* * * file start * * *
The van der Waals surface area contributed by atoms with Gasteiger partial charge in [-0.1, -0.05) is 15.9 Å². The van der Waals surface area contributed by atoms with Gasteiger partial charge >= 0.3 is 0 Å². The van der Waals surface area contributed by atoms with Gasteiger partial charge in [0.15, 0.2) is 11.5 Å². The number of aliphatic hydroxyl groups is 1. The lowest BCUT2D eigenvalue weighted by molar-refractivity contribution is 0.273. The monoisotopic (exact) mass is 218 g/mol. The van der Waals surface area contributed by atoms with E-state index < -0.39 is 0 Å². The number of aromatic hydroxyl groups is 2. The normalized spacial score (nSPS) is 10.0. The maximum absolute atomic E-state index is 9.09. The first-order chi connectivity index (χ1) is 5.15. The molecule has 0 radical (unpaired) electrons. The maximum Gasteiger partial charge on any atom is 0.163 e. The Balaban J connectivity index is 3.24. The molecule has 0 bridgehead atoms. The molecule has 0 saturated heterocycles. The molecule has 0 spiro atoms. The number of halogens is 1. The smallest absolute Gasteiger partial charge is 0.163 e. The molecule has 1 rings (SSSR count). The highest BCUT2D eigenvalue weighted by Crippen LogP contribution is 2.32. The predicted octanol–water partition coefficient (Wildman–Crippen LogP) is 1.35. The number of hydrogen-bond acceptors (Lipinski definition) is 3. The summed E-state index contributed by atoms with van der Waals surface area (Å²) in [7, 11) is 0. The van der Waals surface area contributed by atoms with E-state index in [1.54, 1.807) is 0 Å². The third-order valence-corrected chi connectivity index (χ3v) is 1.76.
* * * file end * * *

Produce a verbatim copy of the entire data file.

The van der Waals surface area contributed by atoms with Gasteiger partial charge in [-0.1, -0.05) is 15.9 Å². The van der Waals surface area contributed by atoms with Gasteiger partial charge >= 0.3 is 0 Å². The van der Waals surface area contributed by atoms with Gasteiger partial charge in [0.15, 0.2) is 11.5 Å². The number of aliphatic hydroxyl groups is 1. The lowest BCUT2D eigenvalue weighted by molar-refractivity contribution is 0.273. The monoisotopic (exact) mass is 218 g/mol. The van der Waals surface area contributed by atoms with E-state index < -0.39 is 0 Å². The number of aromatic hydroxyl groups is 2. The normalized spacial score (nSPS) is 10.0. The maximum absolute atomic E-state index is 9.09. The first-order chi connectivity index (χ1) is 5.15. The molecule has 0 radical (unpaired) electrons. The maximum Gasteiger partial charge on any atom is 0.163 e. The Balaban J connectivity index is 3.24. The molecule has 0 bridgehead atoms. The molecule has 0 saturated heterocycles. The molecule has 0 spiro atoms. The number of halogens is 1. The smallest absolute Gasteiger partial charge is 0.163 e. The molecule has 1 rings (SSSR count). The highest BCUT2D eigenvalue weighted by Crippen LogP contribution is 2.32. The predicted octanol–water partition coefficient (Wildman–Crippen LogP) is 1.35. The number of hydrogen-bond acceptors (Lipinski definition) is 3. The summed E-state index contributed by atoms with van der Waals surface area (Å²) in [7, 11) is 0. The van der Waals surface area contributed by atoms with E-state index in [1.54, 1.807) is 0 Å². The third-order valence-corrected chi connectivity index (χ3v) is 1.76.